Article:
Life Sciences Blog

International reference pricing: Love it or hate it, there is a good way and a bad way to do it




Whilst at the Pharma Pricing & Market Access 2017 conference held recently in London, I had the opportunity to hear how a number of industry members are thinking about international reference pricing (IRP) these days. In a dedicated presentation, Sam Taylor, Pfizer’s Global Pricing Director, gave an interesting analysis of the pros and cons of IRP and put forward some best practice considerations from an industry standpoint, in which he asked whether the pricing mechanism should be thought of as “friend or foe.”

Some of his views overlap with those of Panos Kanavos, of the London School of Economics, who set out 14 “best practice” principles for IRP (a work in progress) at the Second Plenary session at ISPOR Vienna in November. Kanavos and colleagues have developed principles for the design, operation and implementation of IRP as informed by stakeholder input. Kanavos regards IRP as a “reasonable” drug pricing methodology, if certain conditions hold. From the industry perspective, Taylor argued that IRP makes sense as long as it forms one part of an overall price-setting strategy, balanced with broader health policy objectives.

IRP challenges….and some solutions

As outlined by Taylor, there are a number of critical aspects which need to be considered when implementing or conducting IRP, and which remain key challenges for industry as increasing numbers of payers worldwide look toward this policy framework. In some of these areas, the industry perspective articulated by Taylor overlaps with the best practice principles developed so far by Kanavos and team:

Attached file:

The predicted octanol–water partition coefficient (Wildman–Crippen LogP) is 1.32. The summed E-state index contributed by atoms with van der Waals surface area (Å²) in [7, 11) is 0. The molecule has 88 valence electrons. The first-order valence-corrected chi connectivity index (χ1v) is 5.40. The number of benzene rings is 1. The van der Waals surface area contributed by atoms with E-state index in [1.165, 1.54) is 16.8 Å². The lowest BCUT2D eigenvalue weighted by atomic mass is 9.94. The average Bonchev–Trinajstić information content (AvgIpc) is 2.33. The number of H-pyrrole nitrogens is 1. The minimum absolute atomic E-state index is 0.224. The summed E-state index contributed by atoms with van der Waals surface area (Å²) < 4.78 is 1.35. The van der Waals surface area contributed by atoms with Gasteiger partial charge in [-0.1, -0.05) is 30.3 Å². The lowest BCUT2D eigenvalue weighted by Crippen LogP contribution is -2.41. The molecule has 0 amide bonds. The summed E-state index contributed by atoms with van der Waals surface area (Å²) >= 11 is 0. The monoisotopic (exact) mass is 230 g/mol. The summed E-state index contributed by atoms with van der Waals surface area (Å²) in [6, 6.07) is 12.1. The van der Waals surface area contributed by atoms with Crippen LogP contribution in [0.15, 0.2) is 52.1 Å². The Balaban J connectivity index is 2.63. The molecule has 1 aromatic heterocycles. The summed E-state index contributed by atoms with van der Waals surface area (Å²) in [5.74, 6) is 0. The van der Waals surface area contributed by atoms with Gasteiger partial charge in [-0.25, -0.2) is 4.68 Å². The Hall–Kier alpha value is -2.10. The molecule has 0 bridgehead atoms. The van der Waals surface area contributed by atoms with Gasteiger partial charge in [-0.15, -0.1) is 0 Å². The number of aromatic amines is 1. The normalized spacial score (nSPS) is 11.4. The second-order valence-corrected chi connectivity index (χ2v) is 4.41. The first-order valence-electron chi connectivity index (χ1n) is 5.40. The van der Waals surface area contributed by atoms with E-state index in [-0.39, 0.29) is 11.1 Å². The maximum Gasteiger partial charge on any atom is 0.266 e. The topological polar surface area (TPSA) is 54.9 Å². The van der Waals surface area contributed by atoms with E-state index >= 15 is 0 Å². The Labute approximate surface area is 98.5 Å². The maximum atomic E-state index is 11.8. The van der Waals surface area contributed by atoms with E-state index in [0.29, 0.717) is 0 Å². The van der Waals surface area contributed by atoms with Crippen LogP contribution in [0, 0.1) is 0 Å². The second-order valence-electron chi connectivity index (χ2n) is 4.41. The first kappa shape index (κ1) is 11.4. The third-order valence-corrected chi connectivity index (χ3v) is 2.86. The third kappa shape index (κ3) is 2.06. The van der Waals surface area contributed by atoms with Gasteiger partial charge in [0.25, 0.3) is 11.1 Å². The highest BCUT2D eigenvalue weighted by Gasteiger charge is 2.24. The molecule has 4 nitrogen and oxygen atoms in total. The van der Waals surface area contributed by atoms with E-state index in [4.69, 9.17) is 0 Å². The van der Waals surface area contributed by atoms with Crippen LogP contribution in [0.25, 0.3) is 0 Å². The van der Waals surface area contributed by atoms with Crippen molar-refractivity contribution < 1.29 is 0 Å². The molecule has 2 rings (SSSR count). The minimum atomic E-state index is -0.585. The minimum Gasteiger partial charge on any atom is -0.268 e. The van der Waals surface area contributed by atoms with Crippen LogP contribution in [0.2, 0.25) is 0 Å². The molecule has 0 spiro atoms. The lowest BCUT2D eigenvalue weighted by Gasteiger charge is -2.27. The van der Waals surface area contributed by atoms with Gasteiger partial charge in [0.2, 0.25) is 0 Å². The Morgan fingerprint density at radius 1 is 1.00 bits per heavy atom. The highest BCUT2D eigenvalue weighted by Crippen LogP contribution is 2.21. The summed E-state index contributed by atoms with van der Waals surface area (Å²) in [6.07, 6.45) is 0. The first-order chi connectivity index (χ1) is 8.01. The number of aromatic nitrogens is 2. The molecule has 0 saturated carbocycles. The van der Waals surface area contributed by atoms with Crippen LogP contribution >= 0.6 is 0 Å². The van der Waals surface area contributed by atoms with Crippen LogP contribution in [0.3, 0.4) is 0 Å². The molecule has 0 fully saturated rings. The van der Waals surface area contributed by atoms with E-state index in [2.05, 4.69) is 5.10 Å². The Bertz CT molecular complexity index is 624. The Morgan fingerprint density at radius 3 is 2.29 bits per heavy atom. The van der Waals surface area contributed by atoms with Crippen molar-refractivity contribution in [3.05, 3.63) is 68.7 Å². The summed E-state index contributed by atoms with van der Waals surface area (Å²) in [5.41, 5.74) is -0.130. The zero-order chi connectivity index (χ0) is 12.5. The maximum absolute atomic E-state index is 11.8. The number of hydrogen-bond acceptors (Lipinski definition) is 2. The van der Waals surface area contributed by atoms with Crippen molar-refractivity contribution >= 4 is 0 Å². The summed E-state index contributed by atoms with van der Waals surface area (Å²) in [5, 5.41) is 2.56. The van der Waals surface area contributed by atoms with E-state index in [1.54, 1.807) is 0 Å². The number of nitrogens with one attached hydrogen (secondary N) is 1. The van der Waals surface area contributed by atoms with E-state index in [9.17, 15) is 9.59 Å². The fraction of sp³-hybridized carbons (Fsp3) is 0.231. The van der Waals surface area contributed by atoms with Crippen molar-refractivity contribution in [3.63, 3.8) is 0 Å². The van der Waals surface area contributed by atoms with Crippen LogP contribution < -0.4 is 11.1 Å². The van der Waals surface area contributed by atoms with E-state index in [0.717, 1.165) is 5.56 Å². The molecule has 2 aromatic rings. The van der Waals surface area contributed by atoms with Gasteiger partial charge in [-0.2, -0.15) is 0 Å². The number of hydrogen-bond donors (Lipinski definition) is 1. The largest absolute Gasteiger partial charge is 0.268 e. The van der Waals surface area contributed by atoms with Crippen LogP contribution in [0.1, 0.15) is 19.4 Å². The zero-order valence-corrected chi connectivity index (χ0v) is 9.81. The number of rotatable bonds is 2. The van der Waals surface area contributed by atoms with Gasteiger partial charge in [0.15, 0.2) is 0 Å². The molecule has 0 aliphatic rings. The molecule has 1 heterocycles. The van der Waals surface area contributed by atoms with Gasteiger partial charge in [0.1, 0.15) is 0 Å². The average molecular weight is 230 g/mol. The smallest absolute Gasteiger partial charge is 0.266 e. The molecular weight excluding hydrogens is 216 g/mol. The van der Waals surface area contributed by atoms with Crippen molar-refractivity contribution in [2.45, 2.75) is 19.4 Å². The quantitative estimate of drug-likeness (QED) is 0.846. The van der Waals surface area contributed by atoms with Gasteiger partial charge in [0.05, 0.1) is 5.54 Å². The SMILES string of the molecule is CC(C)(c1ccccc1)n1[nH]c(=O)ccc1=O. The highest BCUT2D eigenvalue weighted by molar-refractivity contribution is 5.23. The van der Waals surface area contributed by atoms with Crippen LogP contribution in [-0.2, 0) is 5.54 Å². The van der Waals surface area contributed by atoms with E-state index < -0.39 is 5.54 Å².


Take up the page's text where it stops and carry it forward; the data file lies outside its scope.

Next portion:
• Exchange rate volatility- Decision-makers should put greater thought into how exchange rates are utilized; this is a key issue for markets outside the Eurozone in particular, as reference baskets by default include markets using other currencies. Pronounced exchange rate fluctuations (e.g. such as in Egypt) result in a severe revenue impact due to price spiralling. According to Kanavos’s principles, the IRP formula adopted by a country should avoid the impact of exchange rate volatility. This perhaps could be addressed by taking the average period exchange rate across a given length of time, as opposed to the spot approach frequently used by payers. 
  • Administrative burden- As more markets are included in an IRP reference basket (such as in Egypt, Austria, the Czech Republic or Slovakia), the administrative challenges grow. For example, Egypt, with a reference basket of 36 countries, conducts a biennial IRP revision, which turns into an administrative burden due to frequent reliance on the pharmaceutical industry to put prices forward. The more complicated the IRP rules, the greater the risk of administrative mistakes.
  • Frequency of revisions- From an industry perspective, and as echoed by Kanavos, price revisions should be kept to a minimum and undertaken in a consistent fashion; however, many countries reference twice a year or even more frequently. While Taylor gave the example of a revision every 5 years (as practised by Saudi Arabia, with its reference basket of 30 countries) seeming reasonable, IRP revisions can also be triggered by changes in production or regulatory processes. This ad-hoc approach increases difficulty for industry from a planning and sustainability standpoint, which could be resolved with greater transparency or clarity on how the rules work.